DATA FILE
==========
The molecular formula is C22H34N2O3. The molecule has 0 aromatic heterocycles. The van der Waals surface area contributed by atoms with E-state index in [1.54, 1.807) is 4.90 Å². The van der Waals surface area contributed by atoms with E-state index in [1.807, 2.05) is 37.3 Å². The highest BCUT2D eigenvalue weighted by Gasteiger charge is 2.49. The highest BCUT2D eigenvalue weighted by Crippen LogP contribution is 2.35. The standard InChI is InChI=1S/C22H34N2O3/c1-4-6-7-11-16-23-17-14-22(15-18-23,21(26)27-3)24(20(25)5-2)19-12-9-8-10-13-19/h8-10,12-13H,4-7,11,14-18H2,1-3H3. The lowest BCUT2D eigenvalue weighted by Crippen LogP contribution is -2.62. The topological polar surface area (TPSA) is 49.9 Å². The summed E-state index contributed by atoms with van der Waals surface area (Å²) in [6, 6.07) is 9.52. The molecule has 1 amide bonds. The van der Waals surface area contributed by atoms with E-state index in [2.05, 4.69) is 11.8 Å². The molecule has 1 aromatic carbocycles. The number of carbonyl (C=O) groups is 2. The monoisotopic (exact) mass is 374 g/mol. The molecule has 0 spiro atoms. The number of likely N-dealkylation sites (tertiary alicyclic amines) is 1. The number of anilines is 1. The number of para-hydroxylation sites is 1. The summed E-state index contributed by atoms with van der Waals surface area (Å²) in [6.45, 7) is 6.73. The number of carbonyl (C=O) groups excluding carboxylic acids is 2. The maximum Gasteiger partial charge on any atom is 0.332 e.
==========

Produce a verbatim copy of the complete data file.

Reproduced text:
The molecular formula is C22H34N2O3. The molecule has 0 aromatic heterocycles. The van der Waals surface area contributed by atoms with E-state index in [1.54, 1.807) is 4.90 Å². The van der Waals surface area contributed by atoms with E-state index in [1.807, 2.05) is 37.3 Å². The highest BCUT2D eigenvalue weighted by Gasteiger charge is 2.49. The highest BCUT2D eigenvalue weighted by Crippen LogP contribution is 2.35. The standard InChI is InChI=1S/C22H34N2O3/c1-4-6-7-11-16-23-17-14-22(15-18-23,21(26)27-3)24(20(25)5-2)19-12-9-8-10-13-19/h8-10,12-13H,4-7,11,14-18H2,1-3H3. The lowest BCUT2D eigenvalue weighted by Crippen LogP contribution is -2.62. The topological polar surface area (TPSA) is 49.9 Å². The summed E-state index contributed by atoms with van der Waals surface area (Å²) in [6, 6.07) is 9.52. The molecule has 1 amide bonds. The van der Waals surface area contributed by atoms with E-state index in [2.05, 4.69) is 11.8 Å². The molecule has 1 aromatic carbocycles. The number of carbonyl (C=O) groups is 2. The monoisotopic (exact) mass is 374 g/mol. The molecule has 0 spiro atoms. The number of likely N-dealkylation sites (tertiary alicyclic amines) is 1. The number of anilines is 1. The number of para-hydroxylation sites is 1. The summed E-state index contributed by atoms with van der Waals surface area (Å²) in [6.45, 7) is 6.73. The number of carbonyl (C=O) groups excluding carboxylic acids is 2. The maximum Gasteiger partial charge on any atom is 0.332 e.